Irma Lindheim

                                                                                                                                                               Irma Lindheim in her youth (A274\54)

The history of Zionism, like history in general, is the cumulative outcome of the deeds of many men and women.But the process of remembering and forgetting is sometimes arbitrary, and not all of them have been given their right place in our collective memory. One such woman is Irma Lindheim.
Like an outsider looking in
Irma (Rama) Lindheim was born on 1886 in New York. Her father was a successful business man who had become wealthy, and the family lived a comfortable life padded with everything money could buy. Lindheim's childhood passed with little connection to Judaism – the Lindheim family was secular and didn't celebrate the Jewish holidays. In the autobiography she would write years later, she would say that as a child she felt disconnected, like an outsider looking in, and lacked a sense of tradition. She would also write about a lonely childhood, because of the heavy stuttering she suffered from as a child. To compensate for all of these, she immersed herself in her studies, in which she excelled.
Her intellectual curiosity and search for roots, part of a never ending process of soul searching that would characterize her all her life, led her to take a keener interest in Judaism, and late in Zionism as well. At the age of 31 she became an avid Zionist and from that point on she dedicated herself to the Zionist movement. But before that, Irma Lindhiem went to war.
Uncle Sam wants you
In 1917 the United States faced a choice – either watch its allies be continuously defeated on the Western Front , or become an active player in the new theater of total war. Entering WWI required the Unites States to mobilize unprecedented forces, and women took an active part in the effort. One such woman was Lindheim, who joined the US Motor Corps – with her Cadillac. She was the first Jewish woman to become a first lieutenant in the USMC. At that time, she was already a mother of four.
Irma Lindheim in the US army (A274\54)
One glass ceiling at a time
After returning from the war, Lindheim dedicated her all to Zionism. With the money she inherited after her father passed away, she financed a center for the Zionist Organization in America, in New York. She also became one of the most sought after speakers of the Organization in the United States. Her interest in Judaism increased alongside her Zionist activities, and in 1922 she enrolled in the Jewish Institute of Religion in New York, becoming the first woman to study at the Institute. During her studies she broke another glass ceiling: as a woman, she was not allowed to participate in the rabbinical course and qualify as a rabbi. She petitioned to the faculty of the institute in order to change this regulation. Lindheim herself left the Institute before completing her studies in order to devote more time to her Zionist activities, but because of her petition, the Institute decided to open its studies to women and men on an equal basis.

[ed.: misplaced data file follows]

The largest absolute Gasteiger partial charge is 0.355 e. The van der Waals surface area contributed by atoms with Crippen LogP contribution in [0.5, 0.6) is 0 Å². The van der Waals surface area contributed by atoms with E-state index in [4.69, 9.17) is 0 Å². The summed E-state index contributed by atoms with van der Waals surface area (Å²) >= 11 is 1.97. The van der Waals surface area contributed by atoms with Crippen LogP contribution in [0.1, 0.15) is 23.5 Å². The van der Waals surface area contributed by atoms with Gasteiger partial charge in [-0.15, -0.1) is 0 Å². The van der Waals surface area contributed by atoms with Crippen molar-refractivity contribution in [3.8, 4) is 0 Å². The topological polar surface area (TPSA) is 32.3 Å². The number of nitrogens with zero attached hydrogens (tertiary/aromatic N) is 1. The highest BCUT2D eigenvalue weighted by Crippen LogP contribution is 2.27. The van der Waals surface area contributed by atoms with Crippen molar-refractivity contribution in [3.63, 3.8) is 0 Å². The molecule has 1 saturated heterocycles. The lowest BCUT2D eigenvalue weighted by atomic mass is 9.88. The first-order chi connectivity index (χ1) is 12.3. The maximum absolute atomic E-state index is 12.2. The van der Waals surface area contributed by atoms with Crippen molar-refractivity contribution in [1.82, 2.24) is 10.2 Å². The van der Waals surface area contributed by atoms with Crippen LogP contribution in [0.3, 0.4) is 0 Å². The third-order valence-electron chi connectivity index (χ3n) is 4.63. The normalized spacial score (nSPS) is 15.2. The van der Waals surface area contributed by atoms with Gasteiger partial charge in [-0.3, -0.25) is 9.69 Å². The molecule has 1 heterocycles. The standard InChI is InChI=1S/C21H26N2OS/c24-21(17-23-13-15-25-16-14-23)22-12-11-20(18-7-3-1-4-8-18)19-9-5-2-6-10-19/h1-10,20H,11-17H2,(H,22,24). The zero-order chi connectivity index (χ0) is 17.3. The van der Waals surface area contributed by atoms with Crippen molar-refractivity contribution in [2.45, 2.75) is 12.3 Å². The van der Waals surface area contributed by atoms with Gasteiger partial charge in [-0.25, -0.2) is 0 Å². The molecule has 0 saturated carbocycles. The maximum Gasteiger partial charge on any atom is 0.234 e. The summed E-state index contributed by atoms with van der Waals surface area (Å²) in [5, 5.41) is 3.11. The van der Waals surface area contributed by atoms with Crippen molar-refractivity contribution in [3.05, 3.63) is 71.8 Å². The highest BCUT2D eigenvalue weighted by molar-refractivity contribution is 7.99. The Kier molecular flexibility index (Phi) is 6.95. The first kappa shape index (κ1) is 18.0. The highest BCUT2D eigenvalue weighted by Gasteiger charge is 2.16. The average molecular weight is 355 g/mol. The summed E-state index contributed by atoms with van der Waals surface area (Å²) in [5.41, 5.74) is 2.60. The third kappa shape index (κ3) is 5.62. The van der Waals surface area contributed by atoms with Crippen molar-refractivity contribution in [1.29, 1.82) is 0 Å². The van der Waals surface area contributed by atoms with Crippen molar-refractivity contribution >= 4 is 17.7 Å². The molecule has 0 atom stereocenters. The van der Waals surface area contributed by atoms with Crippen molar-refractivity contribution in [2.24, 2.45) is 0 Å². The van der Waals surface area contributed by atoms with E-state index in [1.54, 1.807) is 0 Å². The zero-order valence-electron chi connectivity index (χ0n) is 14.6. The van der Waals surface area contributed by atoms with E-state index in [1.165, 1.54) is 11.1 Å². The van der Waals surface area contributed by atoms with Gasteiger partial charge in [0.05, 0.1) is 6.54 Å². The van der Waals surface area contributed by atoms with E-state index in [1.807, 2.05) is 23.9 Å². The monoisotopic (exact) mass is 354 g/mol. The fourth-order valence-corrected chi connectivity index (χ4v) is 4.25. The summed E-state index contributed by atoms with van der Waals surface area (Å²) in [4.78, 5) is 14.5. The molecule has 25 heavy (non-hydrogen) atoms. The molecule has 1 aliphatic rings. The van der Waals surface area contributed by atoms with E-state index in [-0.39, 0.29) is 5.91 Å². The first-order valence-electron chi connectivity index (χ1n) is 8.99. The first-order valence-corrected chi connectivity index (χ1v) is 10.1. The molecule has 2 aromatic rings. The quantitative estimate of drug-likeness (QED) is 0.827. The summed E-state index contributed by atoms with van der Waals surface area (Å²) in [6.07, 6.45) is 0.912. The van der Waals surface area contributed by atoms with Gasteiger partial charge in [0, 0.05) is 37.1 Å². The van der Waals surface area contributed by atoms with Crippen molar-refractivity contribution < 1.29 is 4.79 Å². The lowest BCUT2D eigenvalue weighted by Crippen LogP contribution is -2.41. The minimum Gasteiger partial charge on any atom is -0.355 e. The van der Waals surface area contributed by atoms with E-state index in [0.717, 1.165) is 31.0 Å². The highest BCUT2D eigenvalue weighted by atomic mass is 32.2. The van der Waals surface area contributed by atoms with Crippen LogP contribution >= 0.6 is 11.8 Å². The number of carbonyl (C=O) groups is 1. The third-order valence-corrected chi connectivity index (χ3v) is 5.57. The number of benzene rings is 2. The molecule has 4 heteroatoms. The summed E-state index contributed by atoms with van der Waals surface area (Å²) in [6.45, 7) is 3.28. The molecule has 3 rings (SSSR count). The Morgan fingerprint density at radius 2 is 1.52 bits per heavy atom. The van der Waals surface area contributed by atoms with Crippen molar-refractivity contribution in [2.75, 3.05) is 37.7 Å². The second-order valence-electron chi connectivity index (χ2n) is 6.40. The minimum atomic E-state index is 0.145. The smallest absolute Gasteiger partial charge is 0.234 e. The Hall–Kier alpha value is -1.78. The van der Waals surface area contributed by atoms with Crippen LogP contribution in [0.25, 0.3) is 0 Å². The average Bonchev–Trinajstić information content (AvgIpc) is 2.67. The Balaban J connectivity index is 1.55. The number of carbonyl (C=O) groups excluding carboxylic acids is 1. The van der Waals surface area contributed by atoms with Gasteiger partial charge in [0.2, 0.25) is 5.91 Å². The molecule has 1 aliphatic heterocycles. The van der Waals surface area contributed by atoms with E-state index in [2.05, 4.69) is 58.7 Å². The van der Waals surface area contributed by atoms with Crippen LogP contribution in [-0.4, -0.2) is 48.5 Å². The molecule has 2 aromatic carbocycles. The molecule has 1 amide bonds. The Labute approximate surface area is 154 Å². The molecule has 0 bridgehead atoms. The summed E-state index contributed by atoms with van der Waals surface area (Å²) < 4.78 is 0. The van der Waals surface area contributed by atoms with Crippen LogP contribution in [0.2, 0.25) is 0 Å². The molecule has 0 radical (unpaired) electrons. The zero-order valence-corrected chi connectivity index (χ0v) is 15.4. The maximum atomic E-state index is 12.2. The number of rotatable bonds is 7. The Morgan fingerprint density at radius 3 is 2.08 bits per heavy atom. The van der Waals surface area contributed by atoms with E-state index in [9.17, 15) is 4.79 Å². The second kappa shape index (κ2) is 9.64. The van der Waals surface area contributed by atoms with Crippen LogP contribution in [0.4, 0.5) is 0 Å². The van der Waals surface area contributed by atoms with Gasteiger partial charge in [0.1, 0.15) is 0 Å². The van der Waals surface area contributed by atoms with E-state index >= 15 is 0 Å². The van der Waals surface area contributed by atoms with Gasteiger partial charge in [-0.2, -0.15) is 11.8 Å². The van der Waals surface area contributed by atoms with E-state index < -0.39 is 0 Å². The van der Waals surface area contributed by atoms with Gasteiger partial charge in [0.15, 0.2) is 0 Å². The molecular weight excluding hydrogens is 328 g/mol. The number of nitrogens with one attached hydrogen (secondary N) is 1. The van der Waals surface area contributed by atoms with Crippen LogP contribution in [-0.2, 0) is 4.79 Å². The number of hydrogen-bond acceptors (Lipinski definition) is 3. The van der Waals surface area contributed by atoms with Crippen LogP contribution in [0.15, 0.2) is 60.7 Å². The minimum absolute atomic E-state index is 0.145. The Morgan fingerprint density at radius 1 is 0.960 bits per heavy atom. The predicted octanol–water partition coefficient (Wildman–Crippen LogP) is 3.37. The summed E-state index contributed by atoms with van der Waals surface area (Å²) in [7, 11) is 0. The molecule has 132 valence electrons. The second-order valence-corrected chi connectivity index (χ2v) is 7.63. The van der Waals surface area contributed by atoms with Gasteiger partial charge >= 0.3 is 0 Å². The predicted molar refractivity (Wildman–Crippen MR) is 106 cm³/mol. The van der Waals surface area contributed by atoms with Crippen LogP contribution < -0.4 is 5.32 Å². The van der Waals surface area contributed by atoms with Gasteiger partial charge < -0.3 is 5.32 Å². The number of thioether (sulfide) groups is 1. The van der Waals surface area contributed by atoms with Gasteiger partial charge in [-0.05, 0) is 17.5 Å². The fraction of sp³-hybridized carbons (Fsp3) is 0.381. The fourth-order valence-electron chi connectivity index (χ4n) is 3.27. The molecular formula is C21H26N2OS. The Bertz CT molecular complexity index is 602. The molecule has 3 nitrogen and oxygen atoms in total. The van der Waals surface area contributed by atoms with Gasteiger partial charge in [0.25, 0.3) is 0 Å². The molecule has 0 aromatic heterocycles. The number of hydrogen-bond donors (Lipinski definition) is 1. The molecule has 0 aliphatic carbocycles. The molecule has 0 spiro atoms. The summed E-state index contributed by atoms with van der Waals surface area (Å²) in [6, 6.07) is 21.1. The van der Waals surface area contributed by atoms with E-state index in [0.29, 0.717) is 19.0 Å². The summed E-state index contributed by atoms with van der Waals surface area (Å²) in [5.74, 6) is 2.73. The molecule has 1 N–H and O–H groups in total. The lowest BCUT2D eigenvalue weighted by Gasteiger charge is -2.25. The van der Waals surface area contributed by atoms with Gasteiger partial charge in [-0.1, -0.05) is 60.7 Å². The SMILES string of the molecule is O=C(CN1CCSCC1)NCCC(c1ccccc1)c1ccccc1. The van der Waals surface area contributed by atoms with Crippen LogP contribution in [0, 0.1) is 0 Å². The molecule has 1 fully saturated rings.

A new beginning in the middle of life
The decisions to become a driver in the army, and later, an ordained rabbi, seem unusual for a woman in the 1920's, but conformity was not something Lindheim practiced. After leaving her studies, she continued to move to the forefront of Zionist leadership in the US. In 1926 she became the third president of Hadassah, after Henrietta Szold left office. She also became the vice-president of the Zionist Organization of America. As president of Hadassah, Lindheim strove to have the organization promote aliya, as opposed to Szold, who focused more on education.
Berta Levin (one of the first member of Hadassah), Henrietta Szold, and Irma Lindhiem, Mishmar Haemek, February 1940

In the early thirties, the time came for another unusual decision in the life of Lindhiem. After her husband, Norvin, passed away, Lindheim, then aged 47 and a mother of five, decided to leave her comfortable life in New York and move with her children to Palestine. These were also the years of the ideological rift between Lindheim and Hadassah – she became more radical and criticized the organization, which she found to be too conservative. She did not accept an offer to serve a second term as the president of Hadassah, and became more affiliate with Hashomer Hatsair.
The grandmother of the kibbutzim
Lindheim settled in Kibbutz Mishmar Ha’emek, and replaced her large Long Island mansion with a small hut that cost $27 to build. "Rama's hut" became a byword at Mishmar Ha’emek, and everyone knew the enthusiastic pioneer, who was 20 years older than the rest of the kibbutz members, and who carried out her kibbutz tasks dressed in elegant attire.
Throughout her life, Lindheim remained active in fund-raising and campaigning for the Zionist Movement in the United States. She helped establish the first American kibbutz - Ein Hashofet – and became known in the Israeli media as "the grandmother of the kibbutzim".
Irma Lindheim in Mishmar Haemek (A274\54)Irma Lindheim (A274\54)